• sharing the responsibilities whether they included screwdrivers, drills, hammers, or paintbrushes

Now, I realize as I type this post, you are probably asking yourself, “Where is this going?  What does cleaning a teen bedroom have anything to do with gardening, farming or homesteading?!?”

I’ll tell you.

I am raising a girl who will eventually become a woman. I am nurturing her, tending to her, raising her.  Just as my parents did for me, I am teaching her skills she’ll need to be independent and self-sufficient whether she follows in my footsteps as a farmer and homesteader or not.

I am amazed that in this time and day that stereotypes still exist about what girls can and can’t do.  For example, did you know that girls can hang a picture and drill a hole, but that we need a pink tool kit to do it.  Seriously?!

So how do we raise girls to become women who can not only bring home the bacon and fry it up in a pan, but can also launder it, build it, hang it, drill it, hoe it, nail it, rake it, plant it, and on and on and on?  Well, here’s what I’m doing:

  • Model it–I don’t just fix things on my own, I let my daughter get involved.  I show her how to do it first then give them the opportunity to try it herself.  My daughter wanted to put all the door knobs on our doors when we started converting our home to a little farmhouse.  At 10-years-old, she learned how to accomplish this task.  Even if we still have to tighten them time and again, her sense of pride when she was done is worth it.
  • Share it–I tell girls about my successes, mistakes, and dreams.  I let them know they can do anything.  Mistakes are ok, successes are many, and dreams are always attainable.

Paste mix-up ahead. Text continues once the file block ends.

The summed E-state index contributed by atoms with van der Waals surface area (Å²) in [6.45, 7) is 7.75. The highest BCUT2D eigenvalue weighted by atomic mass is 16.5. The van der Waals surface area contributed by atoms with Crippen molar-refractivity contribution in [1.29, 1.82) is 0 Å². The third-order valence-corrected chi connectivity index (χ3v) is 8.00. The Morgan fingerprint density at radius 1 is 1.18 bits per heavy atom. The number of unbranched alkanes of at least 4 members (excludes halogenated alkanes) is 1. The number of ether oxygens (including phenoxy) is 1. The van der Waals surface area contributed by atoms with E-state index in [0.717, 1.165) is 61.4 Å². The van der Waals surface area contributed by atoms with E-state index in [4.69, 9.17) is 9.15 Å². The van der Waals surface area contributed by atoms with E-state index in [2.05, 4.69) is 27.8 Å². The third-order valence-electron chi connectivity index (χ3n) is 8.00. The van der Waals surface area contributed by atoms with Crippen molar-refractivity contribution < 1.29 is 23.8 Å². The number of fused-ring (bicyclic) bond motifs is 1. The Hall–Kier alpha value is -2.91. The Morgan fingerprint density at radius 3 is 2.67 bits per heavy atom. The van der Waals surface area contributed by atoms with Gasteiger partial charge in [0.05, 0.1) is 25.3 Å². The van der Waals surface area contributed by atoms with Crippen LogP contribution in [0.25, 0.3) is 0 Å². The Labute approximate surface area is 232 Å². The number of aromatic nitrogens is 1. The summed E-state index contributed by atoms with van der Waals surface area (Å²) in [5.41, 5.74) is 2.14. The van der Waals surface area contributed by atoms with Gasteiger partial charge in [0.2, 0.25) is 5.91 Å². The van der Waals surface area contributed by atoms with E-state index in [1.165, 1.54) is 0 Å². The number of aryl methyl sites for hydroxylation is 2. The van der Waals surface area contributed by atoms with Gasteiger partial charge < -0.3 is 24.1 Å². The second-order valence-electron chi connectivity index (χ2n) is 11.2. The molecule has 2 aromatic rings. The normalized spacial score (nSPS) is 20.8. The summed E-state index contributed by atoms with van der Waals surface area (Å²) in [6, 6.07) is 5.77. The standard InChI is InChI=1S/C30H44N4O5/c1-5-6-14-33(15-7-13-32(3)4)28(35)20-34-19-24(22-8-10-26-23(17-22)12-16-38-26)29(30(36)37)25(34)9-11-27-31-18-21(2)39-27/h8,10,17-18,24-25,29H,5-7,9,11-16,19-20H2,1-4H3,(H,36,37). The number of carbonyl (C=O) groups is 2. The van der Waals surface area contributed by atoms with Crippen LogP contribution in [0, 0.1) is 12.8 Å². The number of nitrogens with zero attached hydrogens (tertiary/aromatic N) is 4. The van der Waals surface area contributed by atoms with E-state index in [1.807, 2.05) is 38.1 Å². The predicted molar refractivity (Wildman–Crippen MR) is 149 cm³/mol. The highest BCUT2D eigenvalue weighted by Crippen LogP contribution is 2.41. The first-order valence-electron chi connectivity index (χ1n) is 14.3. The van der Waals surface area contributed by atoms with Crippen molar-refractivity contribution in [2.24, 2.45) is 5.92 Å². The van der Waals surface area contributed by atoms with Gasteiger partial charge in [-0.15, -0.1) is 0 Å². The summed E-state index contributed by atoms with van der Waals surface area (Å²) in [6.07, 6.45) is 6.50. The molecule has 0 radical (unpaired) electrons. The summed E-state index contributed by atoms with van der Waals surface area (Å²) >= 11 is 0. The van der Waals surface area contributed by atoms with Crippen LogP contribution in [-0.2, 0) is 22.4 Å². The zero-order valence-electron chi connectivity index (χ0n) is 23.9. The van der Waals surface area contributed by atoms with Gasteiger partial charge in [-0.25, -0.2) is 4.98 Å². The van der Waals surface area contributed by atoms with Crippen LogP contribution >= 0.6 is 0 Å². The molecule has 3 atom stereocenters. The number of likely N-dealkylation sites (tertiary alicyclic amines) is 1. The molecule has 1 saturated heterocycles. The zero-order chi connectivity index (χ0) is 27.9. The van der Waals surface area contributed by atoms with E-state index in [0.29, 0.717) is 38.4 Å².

• Try it–Girls of a certain age have a tendency to feel insecure about their abilities.  I show them first then teach them  how to do it for themselves. I offer a lot of encouragement as they complete a task.
  • Be it–I don’t expect my daughter to pick up skills from tv, magazines, cell phones, and computers.  She needs to see me cook, garden, plant, fix, build, etc.
  • Talk it–As I “be it,” I also “talk it.”  She needs to hear the step-by-step process by which I complete my homesteading/farming/gardening tasks.  If she doesn’t participate, I also tell her how much I love being outside, canning jams, fixing things around the house,etc.  She may not think they are “cool” now, but I’m planting seeds for the future.

    now, that’s a tool box that’s been put to work

Most importantly, enjoy it!  It doesn’t have to be “work.”  Make it engaging and interesting.  Needless to say, sometimes, teens and tweens don’t necessarily want to do those boring or hard jobs they see us do as adults.   It is our attitude and approach, however, that determine if our girls grow into women who can, as Beyonce so fondly sings, “rule the world.”

As for my daughter and me, we may not be running the world today, but we sure did install a ceiling fan, hang box shelves, and patch holes in the wall.  For today, that is enough.